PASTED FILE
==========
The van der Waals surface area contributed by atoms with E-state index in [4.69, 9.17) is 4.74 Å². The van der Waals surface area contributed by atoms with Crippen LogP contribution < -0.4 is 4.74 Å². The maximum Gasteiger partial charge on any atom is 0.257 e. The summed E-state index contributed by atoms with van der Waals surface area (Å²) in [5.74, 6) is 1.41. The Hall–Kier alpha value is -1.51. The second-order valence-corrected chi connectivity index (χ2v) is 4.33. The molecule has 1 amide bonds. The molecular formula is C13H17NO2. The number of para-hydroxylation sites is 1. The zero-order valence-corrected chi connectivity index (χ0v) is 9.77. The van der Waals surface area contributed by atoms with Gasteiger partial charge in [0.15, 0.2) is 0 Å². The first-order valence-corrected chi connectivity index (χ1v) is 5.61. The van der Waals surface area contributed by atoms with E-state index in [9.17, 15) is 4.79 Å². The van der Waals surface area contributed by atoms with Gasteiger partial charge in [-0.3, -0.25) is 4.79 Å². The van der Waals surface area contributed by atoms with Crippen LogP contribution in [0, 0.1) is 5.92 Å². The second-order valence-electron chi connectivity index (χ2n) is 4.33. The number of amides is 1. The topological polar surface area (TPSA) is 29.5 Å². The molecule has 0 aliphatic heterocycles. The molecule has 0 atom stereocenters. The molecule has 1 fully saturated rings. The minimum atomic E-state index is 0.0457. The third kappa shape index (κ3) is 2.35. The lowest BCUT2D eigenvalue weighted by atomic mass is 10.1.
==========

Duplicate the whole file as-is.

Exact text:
The van der Waals surface area contributed by atoms with E-state index in [4.69, 9.17) is 4.74 Å². The van der Waals surface area contributed by atoms with Crippen LogP contribution < -0.4 is 4.74 Å². The maximum Gasteiger partial charge on any atom is 0.257 e. The summed E-state index contributed by atoms with van der Waals surface area (Å²) in [5.74, 6) is 1.41. The Hall–Kier alpha value is -1.51. The second-order valence-corrected chi connectivity index (χ2v) is 4.33. The molecule has 1 amide bonds. The molecular formula is C13H17NO2. The number of para-hydroxylation sites is 1. The zero-order valence-corrected chi connectivity index (χ0v) is 9.77. The van der Waals surface area contributed by atoms with Gasteiger partial charge in [0.15, 0.2) is 0 Å². The first-order valence-corrected chi connectivity index (χ1v) is 5.61. The van der Waals surface area contributed by atoms with E-state index in [9.17, 15) is 4.79 Å². The van der Waals surface area contributed by atoms with Gasteiger partial charge in [-0.3, -0.25) is 4.79 Å². The van der Waals surface area contributed by atoms with Crippen LogP contribution in [0, 0.1) is 5.92 Å². The second-order valence-electron chi connectivity index (χ2n) is 4.33. The number of amides is 1. The topological polar surface area (TPSA) is 29.5 Å². The molecule has 0 aliphatic heterocycles. The molecule has 0 atom stereocenters. The molecule has 1 fully saturated rings. The minimum atomic E-state index is 0.0457. The third kappa shape index (κ3) is 2.35. The lowest BCUT2D eigenvalue weighted by atomic mass is 10.1.